Usually, margin loans are meant for short-term needs or as a way to amplify returns by buying more securities than your equity would otherwise permit. In contrast, securities-backed loans are meant to be a flexible funding source for affluent and high net worth investors; a financial tool in a financial toolbox that makes life easier. For example, imagine a wealthy real estate developer is sitting on a personal fixed-income portfolio of $10,000,000 in Treasury notes and gilt-edged tax-free municipal bonds. One day, he gets an opportunity to buy a small office building at a great cap rate. He wants to close the deal quickly to avoid having other potential buyers compete with him. He could use his bond portfolio to create an on-demand securities-backed loan, wiring the entire $3,000,000 to an escrow account and offering to close in a matter of days, after which he plans on obtaining a traditional commercial mortgage and repaying the securities-backed loan. Depending on the private bank, the developer might even call the banker and have the refinance done all in-house, saving time and effort.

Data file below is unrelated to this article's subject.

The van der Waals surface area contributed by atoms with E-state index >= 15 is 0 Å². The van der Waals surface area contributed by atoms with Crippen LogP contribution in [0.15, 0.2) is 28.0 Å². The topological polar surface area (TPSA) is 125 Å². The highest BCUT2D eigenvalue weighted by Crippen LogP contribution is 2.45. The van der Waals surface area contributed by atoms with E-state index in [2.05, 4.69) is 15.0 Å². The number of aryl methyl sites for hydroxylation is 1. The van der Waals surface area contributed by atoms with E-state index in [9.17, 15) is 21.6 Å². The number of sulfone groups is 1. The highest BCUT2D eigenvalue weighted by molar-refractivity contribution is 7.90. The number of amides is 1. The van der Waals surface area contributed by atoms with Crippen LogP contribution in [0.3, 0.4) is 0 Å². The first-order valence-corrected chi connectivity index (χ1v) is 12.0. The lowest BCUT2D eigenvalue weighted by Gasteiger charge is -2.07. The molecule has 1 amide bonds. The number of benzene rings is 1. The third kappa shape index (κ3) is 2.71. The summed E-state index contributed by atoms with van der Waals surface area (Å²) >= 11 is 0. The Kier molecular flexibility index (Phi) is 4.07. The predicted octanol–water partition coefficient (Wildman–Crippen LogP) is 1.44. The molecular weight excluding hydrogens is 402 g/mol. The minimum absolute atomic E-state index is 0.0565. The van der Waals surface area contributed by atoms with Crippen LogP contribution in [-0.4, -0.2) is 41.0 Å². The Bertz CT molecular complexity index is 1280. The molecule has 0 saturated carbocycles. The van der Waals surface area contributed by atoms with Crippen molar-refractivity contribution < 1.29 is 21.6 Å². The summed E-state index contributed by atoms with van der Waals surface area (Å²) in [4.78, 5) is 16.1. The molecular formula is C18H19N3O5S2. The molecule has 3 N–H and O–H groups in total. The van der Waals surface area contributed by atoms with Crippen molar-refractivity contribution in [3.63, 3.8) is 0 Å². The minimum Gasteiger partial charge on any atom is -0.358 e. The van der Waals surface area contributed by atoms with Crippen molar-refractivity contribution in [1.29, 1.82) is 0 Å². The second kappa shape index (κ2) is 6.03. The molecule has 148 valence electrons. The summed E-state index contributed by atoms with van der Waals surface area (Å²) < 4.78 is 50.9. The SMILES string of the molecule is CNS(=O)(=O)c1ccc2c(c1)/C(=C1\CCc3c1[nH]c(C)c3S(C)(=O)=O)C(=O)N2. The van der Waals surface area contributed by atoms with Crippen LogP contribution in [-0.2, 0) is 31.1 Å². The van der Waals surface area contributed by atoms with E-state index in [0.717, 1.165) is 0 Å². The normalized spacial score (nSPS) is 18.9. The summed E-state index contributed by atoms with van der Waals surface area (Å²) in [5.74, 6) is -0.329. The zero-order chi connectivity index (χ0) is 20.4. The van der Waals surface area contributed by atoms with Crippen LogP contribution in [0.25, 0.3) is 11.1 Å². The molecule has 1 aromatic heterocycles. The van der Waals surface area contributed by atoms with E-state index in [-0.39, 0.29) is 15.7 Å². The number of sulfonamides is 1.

Securities-Backed Loans Can Be Extremely Dangerous in the Wrong Hands